“This little piggy went to market. (Philip Blake)
    This little piggy stayed at home. (Meredith Blake)
    This little piggy had roast beef. (Elsa Greer)
    This little piggy had none. (Cecilia Williams)
    And this little piggy went "Wee! Wee! Wee!" all the way home. (Angela Warren)”
  • It's All About Me: By everyone's account, Amyas was a raging egomaniac. Elsa has shades of this as well, and is quite open about it.
  • It's for a Book: When speaking with some of the witnesses, Poirot claims he is writing a book about famous murders.
  • Karma Houdini: Downplayed. Poirot admits to the killer he has no physical evidence to prove their guilt and they won't publicly confess to it. However, they don't get away consequence-free: Elsa Greer has never been able to move on from the day she murdered the only man she ever loved. She lives a wealthy but utterly joyless and miserable life. As she puts it "I died that day." In the adaptation she even begs Carla/Lucy to shoot her when she confronts her with a gun, determined to exact her own justice - but Lucy decides to let her live instead, as a Cruel Mercy.
  • Late to the Punchline: Angela mentions having one of these moments, where she actually said aloud "Oh! Now I get the point of that story about the plum pudding." This led her to recount a similar incident where she realized the significance of something she observed the weekend of the murder.
  • Living Lie Detector: Miss Williams to a degree. When she was a governess, none of the kids even tried to lie to her, feeling that it'd be pointless. Poirot, at first, tells to other people that he's writing a book about the case, but he tells the truth to Miss Williams right away.
  • Market-Based Title: It was originally published in the US as Murder in Retrospect. Later publications restored the original British title.
  • Must Make Amends: Caroline never stops trying to make up for her sister's injury, but as a result spoils her.
  • Nice Job Breaking It, Hero: Both Caroline and Miss Williams tried to protect someone in the name of what they thought was justice, but their lies caused the actual murderer, whom neither of them would want to shield, to get away.
  • "Rashomon"-Style: Poirot pieces together what actually happened by hearing the differing accounts of the five main witnesses to the crime. These accounts differ due to the tellers both not having the full perspective on what happened and due to them frequently concealing information for their own purposes.
  • Really Gets Around: Amyas Crale had a lot of affairs, despite being married. However, he only really loved his wife; the rest of the women meant nothing to him.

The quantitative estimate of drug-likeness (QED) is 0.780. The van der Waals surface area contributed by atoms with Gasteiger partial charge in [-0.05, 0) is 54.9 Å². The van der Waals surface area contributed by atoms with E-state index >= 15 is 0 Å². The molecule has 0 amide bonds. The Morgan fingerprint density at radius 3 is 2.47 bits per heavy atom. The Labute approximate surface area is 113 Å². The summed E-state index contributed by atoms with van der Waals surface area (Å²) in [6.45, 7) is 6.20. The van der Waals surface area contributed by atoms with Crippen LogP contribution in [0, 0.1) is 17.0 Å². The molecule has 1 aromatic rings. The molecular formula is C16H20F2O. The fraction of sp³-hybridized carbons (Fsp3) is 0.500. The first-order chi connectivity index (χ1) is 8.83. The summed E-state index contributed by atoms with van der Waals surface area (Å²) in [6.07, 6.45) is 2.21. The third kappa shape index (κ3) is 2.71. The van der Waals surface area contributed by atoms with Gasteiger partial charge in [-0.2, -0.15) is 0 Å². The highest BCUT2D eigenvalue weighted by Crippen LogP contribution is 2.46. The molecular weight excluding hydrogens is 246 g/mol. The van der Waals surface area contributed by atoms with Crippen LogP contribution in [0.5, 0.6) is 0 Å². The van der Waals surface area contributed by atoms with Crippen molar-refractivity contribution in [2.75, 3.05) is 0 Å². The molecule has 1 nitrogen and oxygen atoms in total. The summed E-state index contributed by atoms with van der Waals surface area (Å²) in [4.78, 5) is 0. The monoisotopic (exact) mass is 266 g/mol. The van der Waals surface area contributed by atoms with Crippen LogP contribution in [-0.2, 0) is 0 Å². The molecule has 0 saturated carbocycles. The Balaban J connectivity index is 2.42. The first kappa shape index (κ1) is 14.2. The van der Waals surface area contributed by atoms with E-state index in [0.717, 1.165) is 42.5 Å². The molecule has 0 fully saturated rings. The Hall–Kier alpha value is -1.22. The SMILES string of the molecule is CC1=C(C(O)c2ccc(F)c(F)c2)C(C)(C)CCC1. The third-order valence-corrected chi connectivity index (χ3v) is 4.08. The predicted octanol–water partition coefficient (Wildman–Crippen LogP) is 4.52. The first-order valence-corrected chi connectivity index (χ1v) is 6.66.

• Parents as People: Lampshaded by Poirot when he finds strange that every witness seems to forget that the murder victim has a baby daughter: Miss Williams as the governess discusses it when she explains that middle class children know that their parents love them but are too busy providing for them to pay attention; the love between the affluent murder victim and his wife was so intense that the baby could never have been their first concern.
  • Slap-Slap-Kiss / Kiss-Kiss-Slap: Amyas and Caroline, constantly. Amyas had affairs and he had very nasty fights with Caroline, but despite this, they were very much in love. Amyas never considered leaving her and she always forgave him.
    • Also Philip Blake's attitude toward Caroline in the book.
  • Straight Gay: Philip Blake in the Poirot adaption.
  • Sympathetic Adulterer: Amyas seems to be portrayed in that way by the narration and in the end it's confirmed, though not all of the characters see him that way.
  • Taking the Heat: Caroline believes that Angela poisoned Amyas (perhaps by accident, just meaning to make him sick). Since she believes that she still owes Angela for injuring her when they were kids, she lets suspicion fall on her and ends up being jailed for Amyas' murder.
  • Unrequited Love Lasts Forever: Meredith Blake's love for Caroline. Subverted, however, because while he claims he's still in love with Caroline, reading his account of the crime makes it obvious he's actually in love with Elsa.
    • Another possible example is Elsa, who still seems to be in love with Amyas Crayle even after he rejected her and she murdered him.
  • Wham Line: From Poirot: "We have taken it for granted that Amyas Crale proposed to leave his wife for the other woman. But I suggest to you now that he never intended to do anything of the kind."
  • Woman Scorned: Subverted with Caroline, but played straight with Elsa.
    • Gender-flipped with Philip Blake, who wanted to make Caroline look as black as possible at least partially because she rejected him when they were young.